Lifeline Armidale wants to recruit more counsellors so it can provide more support services to those in need.
“We're looking to really grow the service from now on,” said Robert Sams, Lifeline’s regional face-to-face counselling manager. “It's taken a little bit of time to get some counsellors, so we're after additional counsellors.”
Lifeline personal and relationship counselling services started in August, at the Neighbourhood Centre, 129 Rusden Street.
“It's a free and available counselling service, and one of the reasons we're in the Neighbourhood Centre is so it's really available,” Mr Sams said. “It's where people can come; they don't have to go into a hospital, they don't have to go into a doctor's surgery, or travel. It's in the heart of town, and it's a place where they're coming anyway."
Over the last six months, Lifeline has helped people with workplace issues, including bullying; grief and loss; a family breakdown; and child custody issues – all causing depression, anxiety, and distress. Its staff are also trained to help people with thoughts of suicide, or those bereaved by suicide.
Numbers, though, are not enough. Its dedicated staff of nine volunteers include only two fully qualified counsellors, who see clients every Thursday. Seven former Lifeline telephone crisis supporters act as receptionists, raise funds, and man the telephones while training to become counsellors.
Lifeline is putting out a call to get more volunteers. "The more counsellors we've got, the sooner we can see people,” Mr Sams said. “We want to be there for people in crisis; we can see someone pretty much the next week, if not sooner."
All face-to-face counsellors must be qualified counsellors or professional psychologists, and go through Lifeline’s orientation programme, which includes 20 hours’ training and a three-month probation.
Lifeline Armidale's longest-running counsellor is Peter Barton, a former motor mechanic who has been involved with Lifeline for 30-odd years.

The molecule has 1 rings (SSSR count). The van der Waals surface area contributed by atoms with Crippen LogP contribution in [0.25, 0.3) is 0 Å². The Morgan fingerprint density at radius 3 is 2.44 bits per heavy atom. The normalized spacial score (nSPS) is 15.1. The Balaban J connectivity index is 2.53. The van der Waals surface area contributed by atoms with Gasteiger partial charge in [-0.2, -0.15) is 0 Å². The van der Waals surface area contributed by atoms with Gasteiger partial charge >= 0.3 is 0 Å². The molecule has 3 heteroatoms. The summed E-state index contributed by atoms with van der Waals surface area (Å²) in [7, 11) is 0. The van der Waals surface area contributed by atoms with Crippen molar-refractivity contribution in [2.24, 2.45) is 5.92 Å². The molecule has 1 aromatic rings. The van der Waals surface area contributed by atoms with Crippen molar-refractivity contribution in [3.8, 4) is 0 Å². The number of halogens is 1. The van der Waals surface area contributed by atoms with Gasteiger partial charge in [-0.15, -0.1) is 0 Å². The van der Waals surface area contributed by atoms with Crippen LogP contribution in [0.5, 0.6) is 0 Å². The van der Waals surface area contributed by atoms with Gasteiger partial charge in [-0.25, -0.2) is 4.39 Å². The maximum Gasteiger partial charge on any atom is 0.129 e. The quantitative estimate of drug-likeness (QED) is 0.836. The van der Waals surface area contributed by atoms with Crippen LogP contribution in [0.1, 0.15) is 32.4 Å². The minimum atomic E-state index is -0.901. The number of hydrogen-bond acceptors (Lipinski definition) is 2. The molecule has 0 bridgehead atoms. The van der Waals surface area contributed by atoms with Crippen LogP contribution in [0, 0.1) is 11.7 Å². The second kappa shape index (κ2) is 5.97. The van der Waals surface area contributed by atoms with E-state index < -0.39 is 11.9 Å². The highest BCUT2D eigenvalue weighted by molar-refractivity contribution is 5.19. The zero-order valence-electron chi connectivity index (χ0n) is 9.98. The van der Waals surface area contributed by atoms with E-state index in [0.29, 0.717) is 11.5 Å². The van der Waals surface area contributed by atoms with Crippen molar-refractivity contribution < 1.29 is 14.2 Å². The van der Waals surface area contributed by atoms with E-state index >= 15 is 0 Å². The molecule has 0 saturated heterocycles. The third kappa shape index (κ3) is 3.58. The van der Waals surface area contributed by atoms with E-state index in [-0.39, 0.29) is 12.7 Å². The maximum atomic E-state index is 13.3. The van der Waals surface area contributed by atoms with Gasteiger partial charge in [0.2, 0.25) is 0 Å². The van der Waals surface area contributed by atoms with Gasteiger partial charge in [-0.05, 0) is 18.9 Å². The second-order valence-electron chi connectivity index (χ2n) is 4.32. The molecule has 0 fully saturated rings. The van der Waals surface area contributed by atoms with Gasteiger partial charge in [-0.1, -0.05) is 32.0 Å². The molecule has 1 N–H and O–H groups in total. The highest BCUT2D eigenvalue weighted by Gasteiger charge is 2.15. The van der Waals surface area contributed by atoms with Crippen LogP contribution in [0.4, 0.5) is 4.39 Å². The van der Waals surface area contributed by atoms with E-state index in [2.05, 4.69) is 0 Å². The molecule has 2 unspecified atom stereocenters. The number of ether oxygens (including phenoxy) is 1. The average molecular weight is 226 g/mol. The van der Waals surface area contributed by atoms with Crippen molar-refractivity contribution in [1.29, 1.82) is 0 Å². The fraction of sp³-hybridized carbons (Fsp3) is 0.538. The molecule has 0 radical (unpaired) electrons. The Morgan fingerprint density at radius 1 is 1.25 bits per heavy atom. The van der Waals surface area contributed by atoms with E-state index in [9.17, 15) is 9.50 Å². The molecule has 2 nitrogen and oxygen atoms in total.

“I was disappointed when I moved to this area to find that Lifeline had ceased to operate,” he said, “but I was absolutely delighted to see John Malouff [associate professor in psychology at the University of New England] on television saying the face-to-face counselling service was starting up. I went along and became involved, and it's been thoroughly satisfying, both personally and professionally.”
Lifeline is also looking to recruit postgraduate psychology and social work students from UNE to act as counsellors, which will give them more hours of experience.
Lifeline offers an alternative to, and complements, other models of mental health care.
"We're happy to refer to other services, and work with other agencies, and be part of the counselling community in Armidale," Mr Barton said.
Patients can, for instance, access counselling through their GPs, who may refer them to mental health practitioners. These sessions are often limited in number, and may be expensive.
Lifeline has no limit on the number of sessions it provides, and will also lower its fees; it currently charges $40 per session to cover basic administrative expenses. Counsellors can drop the fee at their discretion if a client is in financial distress, but Lifeline will replace fees with a small donation.
"We're not here to make money,” Mr Sams said; “we're not here to do anything other than make sure that people that need the service the most get it when they need it."
To make an appointment or referral, contact the Lifeline office on 4940 2000. For 24/7 crisis or suicide prevention support, phone Lifeline on 13 11 14, or visit www.lifeline.org.au/gethelp.